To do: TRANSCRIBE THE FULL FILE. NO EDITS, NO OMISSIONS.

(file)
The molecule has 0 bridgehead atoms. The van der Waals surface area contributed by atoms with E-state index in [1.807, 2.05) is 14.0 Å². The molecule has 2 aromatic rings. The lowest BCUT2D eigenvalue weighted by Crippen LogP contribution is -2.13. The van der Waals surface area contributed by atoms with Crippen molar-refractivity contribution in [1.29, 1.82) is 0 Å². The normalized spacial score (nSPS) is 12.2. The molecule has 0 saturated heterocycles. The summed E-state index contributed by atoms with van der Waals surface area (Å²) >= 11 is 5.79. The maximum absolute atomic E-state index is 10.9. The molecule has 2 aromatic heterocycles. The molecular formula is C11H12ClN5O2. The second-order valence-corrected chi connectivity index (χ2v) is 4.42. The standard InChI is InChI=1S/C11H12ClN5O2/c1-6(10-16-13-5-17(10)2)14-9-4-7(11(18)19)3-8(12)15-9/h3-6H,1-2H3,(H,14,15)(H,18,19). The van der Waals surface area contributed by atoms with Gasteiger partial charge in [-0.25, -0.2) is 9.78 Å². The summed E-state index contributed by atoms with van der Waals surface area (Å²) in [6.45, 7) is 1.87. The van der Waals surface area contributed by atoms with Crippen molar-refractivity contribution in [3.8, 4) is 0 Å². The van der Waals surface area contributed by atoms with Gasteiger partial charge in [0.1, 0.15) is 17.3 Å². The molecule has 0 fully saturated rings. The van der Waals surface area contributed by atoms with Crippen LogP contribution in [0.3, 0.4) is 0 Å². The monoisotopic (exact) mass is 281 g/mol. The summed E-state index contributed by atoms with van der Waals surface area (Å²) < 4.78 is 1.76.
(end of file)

The molecule has 0 bridgehead atoms. The van der Waals surface area contributed by atoms with E-state index in [1.807, 2.05) is 14.0 Å². The molecule has 2 aromatic rings. The lowest BCUT2D eigenvalue weighted by Crippen LogP contribution is -2.13. The van der Waals surface area contributed by atoms with Crippen molar-refractivity contribution in [1.29, 1.82) is 0 Å². The normalized spacial score (nSPS) is 12.2. The molecule has 0 saturated heterocycles. The summed E-state index contributed by atoms with van der Waals surface area (Å²) >= 11 is 5.79. The maximum absolute atomic E-state index is 10.9. The molecule has 2 aromatic heterocycles. The molecular formula is C11H12ClN5O2. The second-order valence-corrected chi connectivity index (χ2v) is 4.42. The standard InChI is InChI=1S/C11H12ClN5O2/c1-6(10-16-13-5-17(10)2)14-9-4-7(11(18)19)3-8(12)15-9/h3-6H,1-2H3,(H,14,15)(H,18,19). The van der Waals surface area contributed by atoms with Gasteiger partial charge in [-0.25, -0.2) is 9.78 Å². The summed E-state index contributed by atoms with van der Waals surface area (Å²) in [6.45, 7) is 1.87. The van der Waals surface area contributed by atoms with Crippen molar-refractivity contribution in [3.8, 4) is 0 Å². The van der Waals surface area contributed by atoms with Gasteiger partial charge in [0.1, 0.15) is 17.3 Å². The molecule has 0 fully saturated rings. The van der Waals surface area contributed by atoms with Crippen LogP contribution in [0.3, 0.4) is 0 Å². The monoisotopic (exact) mass is 281 g/mol. The summed E-state index contributed by atoms with van der Waals surface area (Å²) < 4.78 is 1.76.